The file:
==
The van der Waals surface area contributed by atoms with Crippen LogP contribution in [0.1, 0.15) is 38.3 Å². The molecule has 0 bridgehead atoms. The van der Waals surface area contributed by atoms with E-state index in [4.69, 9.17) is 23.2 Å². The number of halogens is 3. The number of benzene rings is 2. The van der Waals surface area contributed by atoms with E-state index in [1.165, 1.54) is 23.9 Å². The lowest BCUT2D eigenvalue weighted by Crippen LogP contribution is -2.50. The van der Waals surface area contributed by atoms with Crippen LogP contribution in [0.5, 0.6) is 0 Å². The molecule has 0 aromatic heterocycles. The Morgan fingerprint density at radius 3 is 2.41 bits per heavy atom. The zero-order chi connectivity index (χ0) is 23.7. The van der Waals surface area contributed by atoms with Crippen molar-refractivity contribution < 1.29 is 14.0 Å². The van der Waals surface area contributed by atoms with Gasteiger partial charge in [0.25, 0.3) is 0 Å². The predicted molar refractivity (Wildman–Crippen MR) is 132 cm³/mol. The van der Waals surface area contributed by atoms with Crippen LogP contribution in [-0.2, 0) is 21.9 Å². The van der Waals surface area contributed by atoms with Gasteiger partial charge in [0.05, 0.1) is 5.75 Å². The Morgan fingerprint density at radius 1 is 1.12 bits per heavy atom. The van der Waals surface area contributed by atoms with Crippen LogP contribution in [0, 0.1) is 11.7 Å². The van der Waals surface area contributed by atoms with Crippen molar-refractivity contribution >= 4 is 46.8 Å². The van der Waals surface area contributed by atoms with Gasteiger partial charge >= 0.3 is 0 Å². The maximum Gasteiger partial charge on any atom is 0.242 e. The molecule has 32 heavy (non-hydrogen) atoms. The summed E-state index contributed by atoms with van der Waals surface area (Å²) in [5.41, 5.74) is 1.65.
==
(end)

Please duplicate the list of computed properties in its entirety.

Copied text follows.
The van der Waals surface area contributed by atoms with Crippen LogP contribution in [0.1, 0.15) is 38.3 Å². The molecule has 0 bridgehead atoms. The van der Waals surface area contributed by atoms with E-state index in [4.69, 9.17) is 23.2 Å². The number of halogens is 3. The number of benzene rings is 2. The van der Waals surface area contributed by atoms with E-state index in [1.165, 1.54) is 23.9 Å². The lowest BCUT2D eigenvalue weighted by Crippen LogP contribution is -2.50. The van der Waals surface area contributed by atoms with Crippen LogP contribution in [0.5, 0.6) is 0 Å². The molecule has 0 aromatic heterocycles. The Morgan fingerprint density at radius 3 is 2.41 bits per heavy atom. The zero-order chi connectivity index (χ0) is 23.7. The van der Waals surface area contributed by atoms with Crippen molar-refractivity contribution < 1.29 is 14.0 Å². The van der Waals surface area contributed by atoms with Gasteiger partial charge in [0.25, 0.3) is 0 Å². The predicted molar refractivity (Wildman–Crippen MR) is 132 cm³/mol. The van der Waals surface area contributed by atoms with Crippen LogP contribution in [-0.2, 0) is 21.9 Å². The van der Waals surface area contributed by atoms with Gasteiger partial charge in [0.05, 0.1) is 5.75 Å². The Morgan fingerprint density at radius 1 is 1.12 bits per heavy atom. The van der Waals surface area contributed by atoms with Crippen LogP contribution in [0, 0.1) is 11.7 Å². The van der Waals surface area contributed by atoms with Crippen molar-refractivity contribution >= 4 is 46.8 Å². The van der Waals surface area contributed by atoms with Gasteiger partial charge >= 0.3 is 0 Å². The maximum Gasteiger partial charge on any atom is 0.242 e. The molecule has 32 heavy (non-hydrogen) atoms. The summed E-state index contributed by atoms with van der Waals surface area (Å²) in [5.41, 5.74) is 1.65.